I am convinced that you all are highly literate, expert commenters. For example, Curtis pointedly shared this about the debacle that was the Guardian:
Would it be facile to point out that every single member of the crew of the former USS Guardian has been reassigned?
For good order and discipline we might one day read about the accused appearing at Admiral’s Mast for punitive and non punitive disposition of their careers for being part of the team that wrecked a warship through faulty navigation. Now that I think about it, maybe not. If you are not in a sea billet you can refuse Mast and I would guess that they’re not in such billets now.
It is staggering to realize that each of those officers had a role in stranding and destroying that ship but consider:
The navigator briefed the sailing plan to the CO and wardroom prior to sailing. It was produced by the Quartermasters and navigator working together and on watch that night were the OOD, JOOD, CICWO, CIC watch team and the forward lookout. All of them are charged with the safe navigation of the ship. All of them failed. All of them.
As an Engineer on ships l was trained to trust the instruments. If they said there was a problem act as if there was. If the dog didn’t bark….?
As one who used to conn MSO in minefields in the Gulf I had a full manual plot behind me in CIC with the LPO, plotter, talker/fathometer reader, 1 man on radar, 1 man on each of 2 sonar consoles looking at both search and classify beams, ISS/Hyperfix/LORAN-C and a lively sense that people were counting on me to keep us off the mines. I am content to say that if we hit a mine while I was driving it was me alone that screwed up but I kept my eyes and ears wide open at all times when driving the ship. I had pretty much the same bunch on the team when driving ships anywhere/anytime. What happened on the Guardian to all those guys on the team?
And Ex Bootneck shared this rumination on his family:
Which reminds me of a day very many years ago when I was a youngster…
My Mum had always wore her hair in a long style, which was often placed in a pony tail. One summers day after attending school, I done my normal thing of flying through the front door dropping my bag, jacket, and paraphernalia onto a chair, to then exit the kitchen via the rear door into the wooden shed to check on the rescued wildlife, that invariably would be within.
Returning to the kitchen my Mum was at the table sipping coffee from where she stared at me. I looked myself up and down thinking her X-ray vision had seen the small penknife that I had sneaked to school…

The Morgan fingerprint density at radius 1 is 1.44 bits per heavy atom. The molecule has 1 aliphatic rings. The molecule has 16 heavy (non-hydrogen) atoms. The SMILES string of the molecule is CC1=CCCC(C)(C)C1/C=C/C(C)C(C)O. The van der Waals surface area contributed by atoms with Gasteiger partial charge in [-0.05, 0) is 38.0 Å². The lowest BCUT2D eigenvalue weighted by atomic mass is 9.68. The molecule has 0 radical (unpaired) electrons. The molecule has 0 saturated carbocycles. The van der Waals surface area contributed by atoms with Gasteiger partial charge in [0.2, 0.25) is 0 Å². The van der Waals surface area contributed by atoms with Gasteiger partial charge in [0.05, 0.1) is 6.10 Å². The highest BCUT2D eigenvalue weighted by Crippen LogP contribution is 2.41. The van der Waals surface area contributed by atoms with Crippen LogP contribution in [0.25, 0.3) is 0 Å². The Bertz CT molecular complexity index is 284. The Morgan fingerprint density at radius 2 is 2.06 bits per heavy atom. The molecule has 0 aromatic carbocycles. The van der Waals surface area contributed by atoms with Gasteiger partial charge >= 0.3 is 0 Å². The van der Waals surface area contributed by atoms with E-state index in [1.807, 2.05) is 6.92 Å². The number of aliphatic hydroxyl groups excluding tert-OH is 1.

“Well”!; “well~what”? Came my gulped reply…
Just as the ‘guilty as charged’ plea was about to leave my lips, Mum turned her head slightly… “What do you think of my hair, I’ve had it cut”!
Taking advantage of an opportunity to hide my guilty look; I threw praise at the new style (and silently said a ‘Hail Mary’ and one ‘Our Father’ for the merciful distraction that presented itself). Flattery over with, I grabbed a glass of orange and a chocolate bar and ‘whooshed’ upstairs to my room to secure the penknife…
A very close call avoided, that could have brought much misery to my existence and my rear end.
Two hours later poor Dad did not fair as well! Which was my fault as I could have warned him. However; being at the ‘devil may care’ age, I had no idea that drastic changes in female hair styles was such a big thing… (Why should it be, after all I had a short back and sides every saturday morning at ‘Jack’s the Barbers’).
Dad walked into the home exhausted, washed his hands and sat with a large glass of milk in his hand, all the while Mum was banging and clattering around him in the kitchen. As we sat in silence eating our meal I noticed how cold the room was on such a summers day; the penny dropped as I looked at my Father…
“Mum’s hair looks nice Dad, she’s had it cut” I said, pointing at the new style with my fork; immediately wishing I hadn’t done so as I also realised my mouth was full of chicken!
The full blast from my Fathers detonation over my table manners (his guilt being the real reason), combined with the amateur dramatics from my Mum (her anguish over her chosen hair style), set my mind to joining the Foreign Legion. In fact I would have done so, had la Légion étrangère taken in 10 year olds; after all I had my own penknife!
From that day forth; each day my Dad returned from work the first thing he said upon entering the home was “your hair looks nice”! Upon which my Mum would just roll her eyes… Life was back to normal.
I would think no one has ever said the same to Ernest Moniz…
(With the same penknife on my desk).